PART OF A MARATHON, ONE AFTERNOON VIEWING OF EPISODES 1 – 3
Star Wars: Episode I - The Phantom Menace (1999)
The starting 20 minutes of this is so dense in its provision of information and background, coupled with explosions and action, that it could easily be provided in a movie of its own. I had to re-start the film in order to catch material not understood (although I was stuffing envelopes at the time).
The characters could have used more humanity, and the creatures could have used it as well. There’s so much on display for the sake of “lookey and see what we can do digitally!”
A fair start, with promise.
Star Wars: Episode II - Attack of the Clones (2002)
The whole “I’ve gotta find my mother” sequence is a direct lift from John Ford’s The Searchers, including (but probably not limited to) an exact duplication of the shot where the young hero drops off a flat rock to the valley floor below. By “exact”, I mean just that: the identical rock and valley are used, he’s the head-strong male seeking a relative, the kidnappers are encamped in tents and are described as “animals”, the relative dies, and the young male goes on a killing spree. This might be called “honouring the earlier work”, but it’s too much of a lift from the western for that really.
Again, we have oodles of plot points and story detail with equal amounts of action; all of which leaves you tired. “Something for everyone” does make for a bit of a muddle for all.
The all-digital film making is on show at a few places quite badly: when Aniken zooms off to the horizon on his bike to locate the Tuskan Raiders’ camp, he remains sharp no matter how far he is from us, when he would become fuzzy from the dust in the air and the heat from the ground; when zooming around in an asteroid field after Jango Fett and his son Boba, Qi-Jon (or however it’s spelled) narrowly misses perfectly detailed rocks right in front of us that are matched in perfection to the ones far away. This all sounds needlessly picky, but no matter what your photo experience, something at least subconsciously ‘feels wrong’. Bah!
Star Wars: Episode III - Revenge of the Sith (2005)
Until this viewing, I had never seen this instalment
Aniken can act now, and thankfully there’s no ‘newbie’ in the cast this time. Thank God.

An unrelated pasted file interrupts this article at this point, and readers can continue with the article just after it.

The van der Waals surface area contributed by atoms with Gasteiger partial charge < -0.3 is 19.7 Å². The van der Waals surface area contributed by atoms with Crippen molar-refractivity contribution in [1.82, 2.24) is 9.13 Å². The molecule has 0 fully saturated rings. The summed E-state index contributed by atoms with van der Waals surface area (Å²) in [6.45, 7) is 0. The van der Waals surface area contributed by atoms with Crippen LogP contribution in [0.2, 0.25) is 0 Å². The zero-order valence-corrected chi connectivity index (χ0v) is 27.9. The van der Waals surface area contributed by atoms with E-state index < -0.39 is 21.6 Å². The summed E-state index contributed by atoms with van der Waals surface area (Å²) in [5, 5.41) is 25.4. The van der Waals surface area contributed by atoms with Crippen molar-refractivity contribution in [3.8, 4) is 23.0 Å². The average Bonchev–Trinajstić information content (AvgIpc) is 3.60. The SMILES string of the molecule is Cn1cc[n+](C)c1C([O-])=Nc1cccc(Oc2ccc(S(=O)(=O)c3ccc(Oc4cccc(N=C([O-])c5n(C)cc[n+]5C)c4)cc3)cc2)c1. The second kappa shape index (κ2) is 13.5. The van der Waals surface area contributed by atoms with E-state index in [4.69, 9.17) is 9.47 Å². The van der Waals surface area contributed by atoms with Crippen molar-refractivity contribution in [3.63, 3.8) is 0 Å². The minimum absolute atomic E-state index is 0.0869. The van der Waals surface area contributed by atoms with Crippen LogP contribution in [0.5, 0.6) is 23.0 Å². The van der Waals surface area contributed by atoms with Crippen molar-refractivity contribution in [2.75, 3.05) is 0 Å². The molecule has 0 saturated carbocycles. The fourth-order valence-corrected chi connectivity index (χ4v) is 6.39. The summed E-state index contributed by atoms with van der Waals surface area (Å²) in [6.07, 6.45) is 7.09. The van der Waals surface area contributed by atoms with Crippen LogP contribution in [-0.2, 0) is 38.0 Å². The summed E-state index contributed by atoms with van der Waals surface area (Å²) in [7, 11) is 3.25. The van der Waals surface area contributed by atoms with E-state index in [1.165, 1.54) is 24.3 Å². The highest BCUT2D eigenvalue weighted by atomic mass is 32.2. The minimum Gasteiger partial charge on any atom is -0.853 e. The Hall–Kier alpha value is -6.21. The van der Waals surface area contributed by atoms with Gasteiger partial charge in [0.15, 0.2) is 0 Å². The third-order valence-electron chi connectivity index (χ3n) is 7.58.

In a frantic effort to shove the final threads into place so as to dove-tail perfectly with “A New Hope”, Lucas crams everything into the 145-minute experience filling every nook and cranny with explosions, colour, story points, dialogue, display panels, and anything else he can lay his hands on. Michael Bay would look on it as being a rough edit which required more post-production work, probably, but the need for all this wasn’t something for which the undertaking was altogether wise.
Surely the audience doesn’t need everything explained or perfectly linked on to the second trilogy? Is there no mystery permitted in life any more?
Yes, the creation of Darth Vader in both spiritual and physically recognizable form is accomplished — and should be, probably — but do we need to have another homage to John Ford with a brilliant sunset behind a silhouetted rancher family as an end-shot? Do we need to see our now-separated twins with their loving protectors? Did we even need to see the twins named at birth? Surely we knew who they were when Padmi was pregnant! If we follow the line of the story logically, we find out who Luke and Leia are in the later episodes! Behold! A spoiler created to spoil the spoilers we might have had!
While this may be the best of the three prequals, if the first two episodes had been stretched over three instalments and this one was not used at all, more character and story development might have been accomplished without the WHAM!! BAMM! getting in the way so much.
This year, I’ve been watching DVDs from the library for a number of reasons, mostly to do with a combination of “filling in the gaps in my ‘pop culture’ knowledge”, as well as a concerted effort to better understand story editing by both watching a film and then re-watching listening to people who have studied that particular movie for years in order to better appreciate the themes, plot construction, symbolism, and so on.
The process would be nothing without the secondary audio tracks. Sometimes it’s like having actually been through the film-making process with the people involved.